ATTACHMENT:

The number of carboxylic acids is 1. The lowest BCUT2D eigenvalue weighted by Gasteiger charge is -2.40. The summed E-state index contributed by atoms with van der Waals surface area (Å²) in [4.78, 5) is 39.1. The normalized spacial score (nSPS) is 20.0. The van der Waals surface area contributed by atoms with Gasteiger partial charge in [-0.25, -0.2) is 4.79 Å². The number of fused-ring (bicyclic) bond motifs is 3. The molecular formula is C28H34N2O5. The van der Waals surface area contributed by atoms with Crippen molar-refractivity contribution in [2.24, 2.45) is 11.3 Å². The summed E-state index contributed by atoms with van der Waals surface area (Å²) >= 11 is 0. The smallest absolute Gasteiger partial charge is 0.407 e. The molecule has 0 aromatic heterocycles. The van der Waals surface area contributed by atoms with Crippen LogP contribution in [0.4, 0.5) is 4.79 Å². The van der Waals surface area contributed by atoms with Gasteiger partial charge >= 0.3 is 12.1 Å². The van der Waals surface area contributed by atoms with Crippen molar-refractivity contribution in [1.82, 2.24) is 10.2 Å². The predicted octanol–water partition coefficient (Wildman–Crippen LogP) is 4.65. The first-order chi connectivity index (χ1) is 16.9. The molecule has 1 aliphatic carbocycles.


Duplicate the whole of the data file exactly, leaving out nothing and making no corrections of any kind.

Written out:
The number of carboxylic acids is 1. The lowest BCUT2D eigenvalue weighted by Gasteiger charge is -2.40. The summed E-state index contributed by atoms with van der Waals surface area (Å²) in [4.78, 5) is 39.1. The normalized spacial score (nSPS) is 20.0. The van der Waals surface area contributed by atoms with Gasteiger partial charge in [-0.25, -0.2) is 4.79 Å². The number of fused-ring (bicyclic) bond motifs is 3. The molecular formula is C28H34N2O5. The van der Waals surface area contributed by atoms with Crippen molar-refractivity contribution in [2.24, 2.45) is 11.3 Å². The summed E-state index contributed by atoms with van der Waals surface area (Å²) >= 11 is 0. The smallest absolute Gasteiger partial charge is 0.407 e. The molecule has 0 aromatic heterocycles. The van der Waals surface area contributed by atoms with Crippen LogP contribution in [0.4, 0.5) is 4.79 Å². The van der Waals surface area contributed by atoms with Gasteiger partial charge >= 0.3 is 12.1 Å². The van der Waals surface area contributed by atoms with Crippen molar-refractivity contribution in [1.82, 2.24) is 10.2 Å². The predicted octanol–water partition coefficient (Wildman–Crippen LogP) is 4.65. The first-order chi connectivity index (χ1) is 16.9. The molecule has 1 aliphatic carbocycles.